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Current Surgical Treatment Of Malignant Pleural Mesothelioma.

Koji Chihara
Published 2018 · Medicine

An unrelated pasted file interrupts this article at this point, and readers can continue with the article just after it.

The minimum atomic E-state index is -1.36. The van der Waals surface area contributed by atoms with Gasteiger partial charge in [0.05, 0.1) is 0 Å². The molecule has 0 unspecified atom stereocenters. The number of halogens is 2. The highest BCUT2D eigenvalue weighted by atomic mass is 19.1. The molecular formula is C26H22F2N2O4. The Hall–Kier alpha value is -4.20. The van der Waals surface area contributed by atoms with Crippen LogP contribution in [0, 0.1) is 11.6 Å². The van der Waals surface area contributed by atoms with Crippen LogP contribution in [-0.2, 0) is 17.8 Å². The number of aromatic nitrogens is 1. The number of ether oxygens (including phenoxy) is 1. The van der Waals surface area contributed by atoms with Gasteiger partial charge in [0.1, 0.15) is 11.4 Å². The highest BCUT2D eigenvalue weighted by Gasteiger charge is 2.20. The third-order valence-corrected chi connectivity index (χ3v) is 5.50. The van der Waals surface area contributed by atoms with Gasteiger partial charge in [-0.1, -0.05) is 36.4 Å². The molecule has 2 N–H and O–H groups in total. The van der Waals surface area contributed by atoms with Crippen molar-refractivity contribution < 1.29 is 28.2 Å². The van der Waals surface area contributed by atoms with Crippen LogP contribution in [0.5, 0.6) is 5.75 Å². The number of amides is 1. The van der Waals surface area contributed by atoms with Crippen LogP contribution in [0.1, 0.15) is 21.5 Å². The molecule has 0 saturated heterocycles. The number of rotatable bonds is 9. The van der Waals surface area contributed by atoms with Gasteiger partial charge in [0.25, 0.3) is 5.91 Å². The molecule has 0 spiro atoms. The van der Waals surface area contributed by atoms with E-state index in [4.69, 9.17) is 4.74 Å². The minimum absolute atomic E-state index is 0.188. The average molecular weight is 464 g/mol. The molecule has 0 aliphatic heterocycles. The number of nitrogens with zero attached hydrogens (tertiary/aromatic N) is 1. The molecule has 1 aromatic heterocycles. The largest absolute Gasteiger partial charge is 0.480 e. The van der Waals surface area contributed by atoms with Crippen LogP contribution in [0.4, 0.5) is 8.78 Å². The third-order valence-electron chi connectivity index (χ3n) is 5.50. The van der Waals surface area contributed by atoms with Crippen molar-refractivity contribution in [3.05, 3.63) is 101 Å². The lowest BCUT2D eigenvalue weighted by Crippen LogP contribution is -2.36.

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Malignant pleural mesothelioma (MPM) is an aggressive disease that has a poor prognosis if left untreated. Multimodal therapies including surgery, chemotherapy, radiation therapy, and immunotherapy have been tried for several decades. Aggressive surgical resection by extra-pleural pneumonectomy (EPP) that aims at macroscopic complete resection (MCR) of the tumor with en bloc resection of the lung, parietal and visceral pleurae, diaphragm, and pericardium has been performed by several groups [1–3] since the first report by Butchart et al. [4]. In these studies, for epithelioid type mesothelioma without nodal metastasis, completion of trimodal therapy with cisplatinbased chemotherapy followed by EPP and radiation therapy was shown to predict improved survival. EPP is a radical procedure; complications following pneumonectomy for cancer include supraventricular arrhythmias, acute respiratory distress syndrome, bronchopleural fistula, and empyema. Besides, cardiac or diaphragmatic herniation due to dehiscence of an artificial patch to cover the defect of the pericardium or diaphragm may occur during the early postoperative period after EPP and can be fatal. Better patient selection, improved anesthetic management, operative techniques, and postoperative intensive care over the years has reduced mortality following EPP to 2–7% in high volume centers [1–3]. Lung-sparing surgery by removal of the parietal and visceral pleura (pleurectomy/decortication, P/D), leaving the lung intact, has emerged [5–7]. Any tumor invading the pericardium or the diaphragm is resected and reconstructed with artificial patches as in EPP. This requires substantial experience with EPP and considerable skill; tumor laden parietal and visceral pleurae are removed while avoiding injury to the lung parenchyma. Massive hemorrhage may occur during this procedure. A prolonged air leak from breaches of the lung parenchyma and mucous plugging with atelectasis are unique complications after P/D. These are serious complications, but may be effectively managed by chest tube drainage or bronchial toilet [8]. The optimal surgical management of MPM remains controversial. No convincing data support the superiority of one procedure over the other; no randomized controlled studies have compared EPP with P/D. However, most studies suggest that P/D is associated with better short-term outcomes than EPP in terms of perioperative morbidity and mortality. A systematic review and meta-analysis of 513 patients who underwent P/D and 632 who underwent EPP showed lower mortality (2.9% vs 6.8%) and morbidity (28% vs 62%) with P/D [9]. Although EPP and P/D can achieve MCR, local recurrence rate is substantially high [10]. Thus, radiation therapy to prevent local recurrence has been performed [11,12]. Hemithoracic radiation is more feasible after EPP; use of radiotherapy is limited after P/D due to the risk of lung toxicity. Hence, P/D has been associated with a higher incidence of local recurrence compared to EPP [8]. However, recent reports show that with increasing experience, intensity-modulated radiation therapy (IMR), can be delivered safely after both EPP and P/D [13]. Flores et al. reported improved cumulative survival for patients with early stage mesothelioma with curative-intent P/D compared with EPP; EPP conferred higher cumulative survival in patients with late-stage disease [6]. In the recent US national cancer database report on the operative technique for MPM, 1036 patients (79%) underwent P/D while 271 patients underwent EPP. Patients who had P/D were older; no differences were observed in overall survival [14]. The advantage of P/D is that the lung is preserved and remains functional. It may be preferred for the elderly and those with poor cardio-pulmonary reserve for whom EPP may not be feasible [15]. Recent developments in surgical technique may represent a paradigm shift in the treatment of MPM.
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